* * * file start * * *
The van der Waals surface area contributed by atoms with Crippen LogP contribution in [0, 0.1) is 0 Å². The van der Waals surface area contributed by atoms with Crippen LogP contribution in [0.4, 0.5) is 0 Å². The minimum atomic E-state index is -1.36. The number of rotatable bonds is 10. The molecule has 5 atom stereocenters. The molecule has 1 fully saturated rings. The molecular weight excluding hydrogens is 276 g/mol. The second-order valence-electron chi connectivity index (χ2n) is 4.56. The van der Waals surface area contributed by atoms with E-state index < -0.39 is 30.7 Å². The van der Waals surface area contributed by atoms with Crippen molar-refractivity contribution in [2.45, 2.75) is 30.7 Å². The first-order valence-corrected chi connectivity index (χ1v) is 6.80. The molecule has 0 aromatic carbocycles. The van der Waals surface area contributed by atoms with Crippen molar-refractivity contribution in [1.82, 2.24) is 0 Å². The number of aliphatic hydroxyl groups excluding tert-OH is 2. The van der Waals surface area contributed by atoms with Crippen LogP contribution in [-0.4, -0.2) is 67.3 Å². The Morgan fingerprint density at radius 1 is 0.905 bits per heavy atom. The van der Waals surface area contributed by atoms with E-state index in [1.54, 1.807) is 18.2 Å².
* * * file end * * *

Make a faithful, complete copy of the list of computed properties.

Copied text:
The van der Waals surface area contributed by atoms with Crippen LogP contribution in [0, 0.1) is 0 Å². The van der Waals surface area contributed by atoms with Crippen LogP contribution in [0.4, 0.5) is 0 Å². The minimum atomic E-state index is -1.36. The number of rotatable bonds is 10. The molecule has 5 atom stereocenters. The molecule has 1 fully saturated rings. The molecular weight excluding hydrogens is 276 g/mol. The second-order valence-electron chi connectivity index (χ2n) is 4.56. The van der Waals surface area contributed by atoms with E-state index < -0.39 is 30.7 Å². The van der Waals surface area contributed by atoms with Crippen molar-refractivity contribution in [2.45, 2.75) is 30.7 Å². The first-order valence-corrected chi connectivity index (χ1v) is 6.80. The molecule has 0 aromatic carbocycles. The van der Waals surface area contributed by atoms with Crippen molar-refractivity contribution in [1.82, 2.24) is 0 Å². The number of aliphatic hydroxyl groups excluding tert-OH is 2. The van der Waals surface area contributed by atoms with Crippen LogP contribution in [-0.4, -0.2) is 67.3 Å². The Morgan fingerprint density at radius 1 is 0.905 bits per heavy atom. The van der Waals surface area contributed by atoms with E-state index in [1.54, 1.807) is 18.2 Å².